42.0 (T)













500 (C)




Cerabone (AW) Glass Ceramic













(T) Tensile Strength (C) Compressive Strength (AW) Apatite Wollastonite (B) Bending

Table 4.1 – Composition and Properties of selected Glass Ceramics [7]


4.4 Applications


Bioactive glass-ceramics are used in three forms depending on the clinical function required: bulk, coatings, powders or composites.


4.4.1 Non Load Bearing Implants


Bulk Bioglass® implants have been used clinically for years as middle ear prostheses. There is very little tensile stress in the application and therefore mechanical strength or fatigue resistance is not a very important criterion. Only a narrow range of bioactive glass compositions form a bond with the collagen fibers of soft connective tissue. These typically fall in region A of figure 4.1


4.4.2 Load Bearing Implants


High strength bioactive apatite-wollastonite (A/W) glass ceramics are used for vertebral reconstruction in tumour patients. Developed by T. Yamamuro and T. Kokubo’s groups, A/W ceramics have a very uniform microstructure with small grain size and are resistant to interphase boundary attack. The mechanical properties of this material are excellent and it is widely used for clinical applications.


4.4.3 Bioactive Composites [7]


No implant material used matches the mechanical properties of bone. Orthopedic metals and alloys are much stiffer than bone and when they are used as implants, the bone is shielded from stress and resorbs. A solution to this is to use composites with a matrix of low elastic modulus and high strain to failure and a dispersed second phase with high elastic modulus. By use of bioactive fibres (HAp or Bioglass®) as the second phase it is possible to produce an anisotropic elastic modulus in a bioactive composite similar to that of bone. The uncertainty regarding composites is their reliability under cyclic fatigue in a corrosive physiological environment.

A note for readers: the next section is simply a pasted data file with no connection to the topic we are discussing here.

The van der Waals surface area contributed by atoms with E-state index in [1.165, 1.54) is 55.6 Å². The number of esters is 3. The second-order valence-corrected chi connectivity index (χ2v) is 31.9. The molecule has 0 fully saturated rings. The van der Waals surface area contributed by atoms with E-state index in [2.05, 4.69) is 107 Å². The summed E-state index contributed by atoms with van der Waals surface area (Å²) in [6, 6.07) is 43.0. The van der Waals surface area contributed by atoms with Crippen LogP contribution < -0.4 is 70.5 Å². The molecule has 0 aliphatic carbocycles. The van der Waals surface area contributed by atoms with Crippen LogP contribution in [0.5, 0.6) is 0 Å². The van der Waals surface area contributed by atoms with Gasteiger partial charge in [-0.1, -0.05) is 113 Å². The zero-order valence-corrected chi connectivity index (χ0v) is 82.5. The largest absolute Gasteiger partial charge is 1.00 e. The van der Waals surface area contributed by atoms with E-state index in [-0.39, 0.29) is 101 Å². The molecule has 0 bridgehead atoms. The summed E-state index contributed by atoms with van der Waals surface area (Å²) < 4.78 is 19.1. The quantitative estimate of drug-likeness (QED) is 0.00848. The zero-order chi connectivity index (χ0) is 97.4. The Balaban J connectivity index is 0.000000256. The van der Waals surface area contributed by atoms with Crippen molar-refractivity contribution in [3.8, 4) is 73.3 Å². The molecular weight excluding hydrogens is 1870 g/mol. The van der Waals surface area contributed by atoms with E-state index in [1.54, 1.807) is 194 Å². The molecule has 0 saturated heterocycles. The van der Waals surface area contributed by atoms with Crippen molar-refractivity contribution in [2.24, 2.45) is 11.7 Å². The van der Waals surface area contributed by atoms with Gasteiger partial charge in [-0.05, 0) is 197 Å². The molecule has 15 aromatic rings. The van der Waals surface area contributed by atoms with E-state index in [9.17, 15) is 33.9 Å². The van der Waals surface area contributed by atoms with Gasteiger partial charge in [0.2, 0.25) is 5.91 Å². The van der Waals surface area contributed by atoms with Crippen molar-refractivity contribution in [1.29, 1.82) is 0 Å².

The major drawback for glass-ceramics is the restriction on composition for biocompatibility which prevents modifications for improvement in mechanical strength.


4.5 Novel Glass-Based Biomaterials [8]


Glass ceramics containing ferrimagnetic or ferromagnetic crystalline phases in a nearly inert or bioactive matrix are useful as thermoseeds for hyperthermia treatment of cancers. They are compatible with living tissue. When implanted around malignant tumours and placed under an alternating magnetic field, the tumours are locally heated up to temperatures above 43°C by magnetic hysteresis losses. This is effective for cancer treatment. A glass ceramic containing lithium ferrite (LiFe3O8) in a Al2O3-SiO2-P2O5 glassy matrix precipitating a small amount of haematite (a-Fe3O4) in a CaO-SiO2 glassy matrix precipitating wollastonite has been developed for this purpose.


Chemically durable glasses containing Y or P at high level are useful as radioactive seeds for in situ radiation of cancers. Microspheres 20 to 30 mm in size are entrapped in the capillary bed of the tumours. When activated, they give large local radiation doses with little irradiation to the neighbouring normal tissues. If chemical durability of the glasses is high, the radioactive material is hardly released. A glass of the composition Y2O3 40, Al2O3 20, SiO2 40 wt% shows high chemical durability and can easily be formed into microspheres.




Chapter 5





Hydroxyapatite (HAp, chemical formula Ca10(PO4)6(OH)2) is the main constituent of teeth and bones. HAp ceramics show excellent biocompatibility and can bond directly to the bone. However, its mechanical properties do not permit its use in heavy-loaded implants.


5.1 Dense HAp Ceramics



Preparation of pure dense HAp ceramics with superior mechanical properties is possible if the starting HAp powder is stoichiometric i.e. the Ca/P molar ratio is about 1.67 If the ratio exceeds this value, CaO forms during sintering and leads to a decrease in strength of the material and may even cause decohesion from stresses due to the formation of Ca(OH)2. If the Ca/P molar ratio is lower than this value, b or a tri-calcium phosphate [TCP, Ca3(PO4)2] forms. The presence of TCP increases slow crack growth susceptibility and biodegradability.